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Collective Action Clauses in Sovereign Bond Contracts and Investment Treaty Arbitration – An Approach to Reconcile the Irreconcilable

Collective Action Clauses in Sovereign Bond Contracts and Investment Treaty Arbitration – An... Abstract Among various attempts to achieve swift and orderly sovereign debt restructuring (“SDR”), the approach to include collective action clauses (“CACs”) in bond contracts has been widely adopted. CACs are expected to reduce the holdout litigation risk as they allow a specified supermajority of creditors to impose changes to the restructuring terms on holdout creditors. Meanwhile, SDR faces a new challenge in the sphere of the law on foreign investment: recent investment arbitration tribunal decisions on SDR opened the gate to investment treaty arbitration for holdout creditors. Investment arbitration has potential to surpass the contractual restrictions set by CACs and therefore undermine the primary purpose of CACs to reduce the risk of holdout litigation. This may cause delay in the SDR process, which is not in the best interest of either the creditors or the debtor state’s economic recovery. The protection of foreign investments should be, therefore, balanced against the need for a swift SDR. Against this background, this article argues that a way to achieve the balance is to set limits on the use of investment treaty arbitration by holdout creditors, and defaults and restructurings of international bonds and/or the implementation of CACs should be excluded from the scope of investment treaty arbitration. This is because while liabilities under investment treaties arise from the exercise of sovereign power of the host state, such acts do not constitute acts of a sovereign with respect to the bondholders but remain in the realm of commercial transactions. To demonstrate this, this article first examines the distinction between acta jure gestionis and acta jure imperii, which has been developed in the context of the doctrine of restrictive state immunity, and finds that issuance and default of international sovereign debts have been treated as commercial activities by English and US courts, the two major dispute settlement forums for disputes arising from international sovereign bonds. Bearing in mind the difference between (a) the question these courts face (i.e. whether they have jurisdiction over contractual claims) and (b) the question before investment treaty arbitration (i.e. whether there are treaty claims to be protected by investment treaties), this article then argues that investment arbitration tribunals should reach the same conclusion as to the nature of the host state’s acts concerning international sovereign bonds/implementation of CACs. The criterion to delimit the boundaries is therefore as follows: the protection under investment treaties should not be extended to situations where the creditors’ rights are not subject to the exercise of the sovereign power of the debtor state, and where the relevant acts in the SDR process are the good faith implementation of CACs included in the original bond terms. It is hoped that the theory proposed by this article helps both SDR and the investment treaty regime to operate in harmony, without compromising each other’s interests. http://www.deepdyve.com/assets/images/DeepDyve-Logo-lg.png Accounting, Economics and Law de Gruyter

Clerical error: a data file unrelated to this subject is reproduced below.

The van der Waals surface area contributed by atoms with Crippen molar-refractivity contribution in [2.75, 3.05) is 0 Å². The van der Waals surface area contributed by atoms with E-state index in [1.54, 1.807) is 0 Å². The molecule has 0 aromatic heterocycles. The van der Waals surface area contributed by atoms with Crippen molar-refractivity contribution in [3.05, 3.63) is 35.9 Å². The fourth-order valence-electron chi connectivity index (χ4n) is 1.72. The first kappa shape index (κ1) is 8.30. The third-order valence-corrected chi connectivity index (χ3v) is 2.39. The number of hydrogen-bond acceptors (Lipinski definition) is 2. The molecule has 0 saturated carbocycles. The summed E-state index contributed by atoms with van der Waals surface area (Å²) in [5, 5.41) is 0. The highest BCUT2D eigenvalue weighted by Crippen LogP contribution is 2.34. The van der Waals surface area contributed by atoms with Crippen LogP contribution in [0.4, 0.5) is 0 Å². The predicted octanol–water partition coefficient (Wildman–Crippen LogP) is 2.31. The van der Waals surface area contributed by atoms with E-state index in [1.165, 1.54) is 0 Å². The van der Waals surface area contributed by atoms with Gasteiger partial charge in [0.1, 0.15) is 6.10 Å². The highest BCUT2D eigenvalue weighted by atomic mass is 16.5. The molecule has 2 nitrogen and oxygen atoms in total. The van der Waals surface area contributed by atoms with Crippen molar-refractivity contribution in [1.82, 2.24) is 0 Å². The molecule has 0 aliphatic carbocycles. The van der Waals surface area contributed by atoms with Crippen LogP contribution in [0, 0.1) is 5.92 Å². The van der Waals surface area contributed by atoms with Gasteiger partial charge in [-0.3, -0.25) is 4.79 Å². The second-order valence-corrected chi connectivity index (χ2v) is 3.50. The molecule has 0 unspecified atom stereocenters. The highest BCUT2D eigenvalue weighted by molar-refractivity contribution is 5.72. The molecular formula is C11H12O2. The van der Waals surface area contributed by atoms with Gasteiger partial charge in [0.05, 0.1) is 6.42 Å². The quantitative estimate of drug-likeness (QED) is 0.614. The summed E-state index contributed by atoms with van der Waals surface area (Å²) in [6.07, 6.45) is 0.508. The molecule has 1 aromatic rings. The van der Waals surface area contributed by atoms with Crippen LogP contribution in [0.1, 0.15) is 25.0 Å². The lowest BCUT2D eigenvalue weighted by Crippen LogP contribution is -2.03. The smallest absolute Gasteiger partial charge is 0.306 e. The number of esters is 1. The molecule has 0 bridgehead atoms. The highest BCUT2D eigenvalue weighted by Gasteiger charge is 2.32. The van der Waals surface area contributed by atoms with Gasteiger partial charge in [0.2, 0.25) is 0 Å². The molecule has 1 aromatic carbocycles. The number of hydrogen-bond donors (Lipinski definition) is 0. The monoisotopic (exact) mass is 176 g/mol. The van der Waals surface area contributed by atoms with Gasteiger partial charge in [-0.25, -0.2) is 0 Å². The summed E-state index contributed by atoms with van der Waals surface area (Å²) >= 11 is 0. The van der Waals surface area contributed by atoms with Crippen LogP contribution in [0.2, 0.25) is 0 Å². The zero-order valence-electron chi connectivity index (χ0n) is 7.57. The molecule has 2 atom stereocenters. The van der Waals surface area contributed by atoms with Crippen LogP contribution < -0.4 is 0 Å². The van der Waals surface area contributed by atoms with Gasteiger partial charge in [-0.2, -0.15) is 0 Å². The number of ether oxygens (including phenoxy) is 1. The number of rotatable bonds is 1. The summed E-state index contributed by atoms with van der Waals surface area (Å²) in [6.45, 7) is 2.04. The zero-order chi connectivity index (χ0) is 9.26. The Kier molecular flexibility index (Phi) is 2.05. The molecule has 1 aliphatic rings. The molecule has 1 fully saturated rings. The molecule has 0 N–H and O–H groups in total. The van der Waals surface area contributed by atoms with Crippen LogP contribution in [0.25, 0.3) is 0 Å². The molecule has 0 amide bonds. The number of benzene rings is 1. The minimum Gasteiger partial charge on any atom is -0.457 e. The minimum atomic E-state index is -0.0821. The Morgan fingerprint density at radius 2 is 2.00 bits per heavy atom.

Collective Action Clauses in Sovereign Bond Contracts and Investment Treaty Arbitration – An Approach to Reconcile the Irreconcilable